- The Washington Times - Thursday, February 12, 2004

In today’s Romania, former spy chiefs for the late dictator Nicolae Ceaucescu are eulogized and honored while key defectors to the West during the Cold War remain in hiding because they are still under sentence of death.

Such is the case of Ion Mihai Pacepa, former deputy chief of Romania’s CIA and FBI. He became the Cold War’s most important defector in 1978. Mr. Ceaucescu ordered his execution, but he remained under deep cover in the U.S., protected by the federal government. Assassination teams were sent to the U.S. but never found him.

On Christmas Day 1989, Mr. Ceaucescu was executed at the end of a trial whose accusations came almost word for word out of Mr. Pacepa’s book “Red Horizons.” The execution of Ceaucescu and his wife during Romania’s anti-communist revolution hastened the end of the Cold War, but not Mr. Pacepa’s rehabilitation. Romania’s new pro-American government, dominated as it still is by the dead hand of the reviled Securitate, declined to rescind Mr. Pacepa’s death sentence.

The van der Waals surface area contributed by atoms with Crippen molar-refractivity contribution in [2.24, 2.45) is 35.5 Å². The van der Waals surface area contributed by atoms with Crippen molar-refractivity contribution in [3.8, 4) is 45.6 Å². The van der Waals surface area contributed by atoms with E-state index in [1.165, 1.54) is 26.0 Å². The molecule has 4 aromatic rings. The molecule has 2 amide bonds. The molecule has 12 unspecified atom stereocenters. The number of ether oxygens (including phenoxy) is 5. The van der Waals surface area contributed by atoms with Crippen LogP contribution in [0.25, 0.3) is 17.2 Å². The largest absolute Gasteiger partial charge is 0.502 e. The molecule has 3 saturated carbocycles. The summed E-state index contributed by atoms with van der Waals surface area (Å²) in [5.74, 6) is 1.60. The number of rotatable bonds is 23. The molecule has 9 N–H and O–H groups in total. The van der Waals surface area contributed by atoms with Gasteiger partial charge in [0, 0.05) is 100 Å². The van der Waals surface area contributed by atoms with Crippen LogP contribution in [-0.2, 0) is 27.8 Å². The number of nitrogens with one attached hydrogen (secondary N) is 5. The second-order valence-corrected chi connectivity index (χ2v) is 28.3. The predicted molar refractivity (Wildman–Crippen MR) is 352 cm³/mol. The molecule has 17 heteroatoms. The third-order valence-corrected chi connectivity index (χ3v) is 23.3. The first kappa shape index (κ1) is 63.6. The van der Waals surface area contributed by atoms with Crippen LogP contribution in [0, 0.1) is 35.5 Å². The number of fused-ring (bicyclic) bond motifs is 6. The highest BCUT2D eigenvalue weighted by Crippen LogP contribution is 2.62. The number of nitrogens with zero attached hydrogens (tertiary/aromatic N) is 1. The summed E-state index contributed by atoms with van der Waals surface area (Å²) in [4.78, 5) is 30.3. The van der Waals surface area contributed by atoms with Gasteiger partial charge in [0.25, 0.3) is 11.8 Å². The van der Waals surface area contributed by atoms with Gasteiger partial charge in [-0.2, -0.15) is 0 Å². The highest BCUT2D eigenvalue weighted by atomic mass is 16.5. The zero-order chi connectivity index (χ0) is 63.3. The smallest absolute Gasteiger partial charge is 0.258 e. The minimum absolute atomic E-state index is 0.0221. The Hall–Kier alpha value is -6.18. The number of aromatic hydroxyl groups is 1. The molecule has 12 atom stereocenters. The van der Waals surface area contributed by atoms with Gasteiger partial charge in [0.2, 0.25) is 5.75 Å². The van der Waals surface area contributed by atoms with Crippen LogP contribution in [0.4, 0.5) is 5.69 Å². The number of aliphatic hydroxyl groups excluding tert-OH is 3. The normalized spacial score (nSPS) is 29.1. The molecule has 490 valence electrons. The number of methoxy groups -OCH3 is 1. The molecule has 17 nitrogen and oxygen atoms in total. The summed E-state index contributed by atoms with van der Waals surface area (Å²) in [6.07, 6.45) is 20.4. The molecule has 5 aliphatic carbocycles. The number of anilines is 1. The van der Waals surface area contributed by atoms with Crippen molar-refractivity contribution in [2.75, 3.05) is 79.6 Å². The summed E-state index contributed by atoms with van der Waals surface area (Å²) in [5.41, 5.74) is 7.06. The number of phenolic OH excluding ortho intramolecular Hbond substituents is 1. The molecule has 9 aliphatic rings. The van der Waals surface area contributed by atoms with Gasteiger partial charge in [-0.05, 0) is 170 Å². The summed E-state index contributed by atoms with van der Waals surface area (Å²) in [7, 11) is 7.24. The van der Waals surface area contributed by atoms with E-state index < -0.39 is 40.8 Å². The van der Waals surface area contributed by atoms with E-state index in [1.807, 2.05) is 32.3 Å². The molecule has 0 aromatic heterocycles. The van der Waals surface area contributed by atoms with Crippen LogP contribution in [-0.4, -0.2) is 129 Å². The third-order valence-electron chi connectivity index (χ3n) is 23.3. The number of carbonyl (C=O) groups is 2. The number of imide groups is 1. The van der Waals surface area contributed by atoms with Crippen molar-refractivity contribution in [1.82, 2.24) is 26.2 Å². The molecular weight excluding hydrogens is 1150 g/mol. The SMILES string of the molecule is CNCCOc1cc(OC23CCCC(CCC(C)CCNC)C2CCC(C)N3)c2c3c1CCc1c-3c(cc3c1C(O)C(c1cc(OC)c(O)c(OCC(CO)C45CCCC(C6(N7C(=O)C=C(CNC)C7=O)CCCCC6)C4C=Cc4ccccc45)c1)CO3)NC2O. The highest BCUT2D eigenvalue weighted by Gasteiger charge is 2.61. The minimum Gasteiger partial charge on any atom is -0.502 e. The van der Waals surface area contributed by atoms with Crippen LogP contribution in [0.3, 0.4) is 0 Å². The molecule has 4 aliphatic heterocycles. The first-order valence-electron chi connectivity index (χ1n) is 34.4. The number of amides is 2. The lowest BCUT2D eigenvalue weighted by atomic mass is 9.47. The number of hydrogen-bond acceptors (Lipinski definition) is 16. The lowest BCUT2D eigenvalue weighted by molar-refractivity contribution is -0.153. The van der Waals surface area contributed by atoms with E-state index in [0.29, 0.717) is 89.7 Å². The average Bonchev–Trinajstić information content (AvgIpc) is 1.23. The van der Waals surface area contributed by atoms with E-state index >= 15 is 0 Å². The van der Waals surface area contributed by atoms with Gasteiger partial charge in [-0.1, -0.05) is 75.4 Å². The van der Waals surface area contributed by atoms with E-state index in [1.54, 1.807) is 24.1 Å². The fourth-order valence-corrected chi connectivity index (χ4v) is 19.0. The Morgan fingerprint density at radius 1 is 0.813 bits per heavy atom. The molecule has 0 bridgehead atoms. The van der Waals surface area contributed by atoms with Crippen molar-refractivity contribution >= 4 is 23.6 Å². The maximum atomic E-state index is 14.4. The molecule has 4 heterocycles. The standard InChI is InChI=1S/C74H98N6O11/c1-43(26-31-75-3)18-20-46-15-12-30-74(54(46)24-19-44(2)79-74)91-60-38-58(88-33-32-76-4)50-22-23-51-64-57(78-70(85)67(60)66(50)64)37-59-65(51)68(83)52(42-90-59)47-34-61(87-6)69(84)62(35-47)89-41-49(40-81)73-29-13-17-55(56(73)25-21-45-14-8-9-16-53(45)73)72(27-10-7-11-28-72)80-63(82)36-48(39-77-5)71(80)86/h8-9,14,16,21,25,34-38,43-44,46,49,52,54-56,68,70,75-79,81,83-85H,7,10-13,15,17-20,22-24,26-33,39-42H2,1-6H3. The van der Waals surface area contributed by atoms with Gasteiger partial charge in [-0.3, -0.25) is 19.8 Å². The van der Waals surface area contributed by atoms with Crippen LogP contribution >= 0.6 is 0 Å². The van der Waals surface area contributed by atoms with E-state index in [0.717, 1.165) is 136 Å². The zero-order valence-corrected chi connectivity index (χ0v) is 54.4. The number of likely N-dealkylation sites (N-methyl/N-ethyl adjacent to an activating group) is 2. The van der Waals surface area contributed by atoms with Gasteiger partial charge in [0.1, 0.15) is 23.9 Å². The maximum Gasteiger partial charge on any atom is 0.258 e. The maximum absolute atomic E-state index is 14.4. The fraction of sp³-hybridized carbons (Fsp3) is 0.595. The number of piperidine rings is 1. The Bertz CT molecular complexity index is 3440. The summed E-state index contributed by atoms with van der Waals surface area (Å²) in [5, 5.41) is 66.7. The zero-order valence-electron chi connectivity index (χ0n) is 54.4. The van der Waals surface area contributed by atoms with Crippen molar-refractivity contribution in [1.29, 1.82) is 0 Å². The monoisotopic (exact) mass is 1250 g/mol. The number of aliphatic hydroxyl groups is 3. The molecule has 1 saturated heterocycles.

Finally, in 1999, 10 years after the collapse of communism, the Romanian Supreme Court, bestirred itself and canceled Ceaucescu’s orders. Mr. Pacepa’s properties were to be returned, his rank of general (for pension purposes) restored, and the execution order canceled.

But the government ignored the Supreme Court — until Jan. 12, when UPI broke the story that Mr. Pacepa was still under cover in the U.S. with a new name.

The Romanian government then moved quickly. The Bucharest media picked up the UPI story and began asking the government the obvious question — why did the authorities wait for UPI’s revelations 14 years after the West’s victory over communism to implement a four-year-old Supreme Court decision?

On Jan. 15, three days after UPI published the Pacepa story, the Bucharest Military Tribunal (TMTB) received a letter from Romania’s Supreme Court — presumably postmarked June 1999 — informing it about Decision 41/1999, which canceled Mr. Pacepa’s two death sentences and ordered restoration of his rank of general and return of his properties confiscated by the Securitate.